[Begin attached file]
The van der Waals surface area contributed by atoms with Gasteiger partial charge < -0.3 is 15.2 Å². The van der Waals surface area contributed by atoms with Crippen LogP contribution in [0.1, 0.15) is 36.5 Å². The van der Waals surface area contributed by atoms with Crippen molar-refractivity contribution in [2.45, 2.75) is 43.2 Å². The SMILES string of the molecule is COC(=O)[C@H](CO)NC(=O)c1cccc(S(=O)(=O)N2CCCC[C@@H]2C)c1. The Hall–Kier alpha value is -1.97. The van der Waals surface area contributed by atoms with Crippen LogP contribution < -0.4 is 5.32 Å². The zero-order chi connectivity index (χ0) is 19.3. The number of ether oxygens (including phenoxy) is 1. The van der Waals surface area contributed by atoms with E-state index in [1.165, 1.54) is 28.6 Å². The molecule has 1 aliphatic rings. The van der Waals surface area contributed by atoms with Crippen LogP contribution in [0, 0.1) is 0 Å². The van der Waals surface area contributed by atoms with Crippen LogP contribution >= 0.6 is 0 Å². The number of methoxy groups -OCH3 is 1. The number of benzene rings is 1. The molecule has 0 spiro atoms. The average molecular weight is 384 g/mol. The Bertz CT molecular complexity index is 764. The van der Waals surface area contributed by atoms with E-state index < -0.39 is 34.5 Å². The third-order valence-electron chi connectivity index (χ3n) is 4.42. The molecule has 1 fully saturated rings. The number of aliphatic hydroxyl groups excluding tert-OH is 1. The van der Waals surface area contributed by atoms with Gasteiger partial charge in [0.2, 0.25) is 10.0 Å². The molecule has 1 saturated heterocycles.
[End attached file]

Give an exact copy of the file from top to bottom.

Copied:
The van der Waals surface area contributed by atoms with Gasteiger partial charge < -0.3 is 15.2 Å². The van der Waals surface area contributed by atoms with Crippen LogP contribution in [0.1, 0.15) is 36.5 Å². The van der Waals surface area contributed by atoms with Crippen molar-refractivity contribution in [2.45, 2.75) is 43.2 Å². The SMILES string of the molecule is COC(=O)[C@H](CO)NC(=O)c1cccc(S(=O)(=O)N2CCCC[C@@H]2C)c1. The Hall–Kier alpha value is -1.97. The van der Waals surface area contributed by atoms with Crippen LogP contribution < -0.4 is 5.32 Å². The zero-order chi connectivity index (χ0) is 19.3. The number of ether oxygens (including phenoxy) is 1. The van der Waals surface area contributed by atoms with E-state index in [1.165, 1.54) is 28.6 Å². The molecule has 1 aliphatic rings. The van der Waals surface area contributed by atoms with Crippen LogP contribution in [0, 0.1) is 0 Å². The van der Waals surface area contributed by atoms with Crippen LogP contribution >= 0.6 is 0 Å². The number of methoxy groups -OCH3 is 1. The number of benzene rings is 1. The molecule has 0 spiro atoms. The average molecular weight is 384 g/mol. The Bertz CT molecular complexity index is 764. The van der Waals surface area contributed by atoms with E-state index < -0.39 is 34.5 Å². The third-order valence-electron chi connectivity index (χ3n) is 4.42. The molecule has 1 fully saturated rings. The number of aliphatic hydroxyl groups excluding tert-OH is 1. The van der Waals surface area contributed by atoms with Gasteiger partial charge in [0.2, 0.25) is 10.0 Å². The molecule has 1 saturated heterocycles.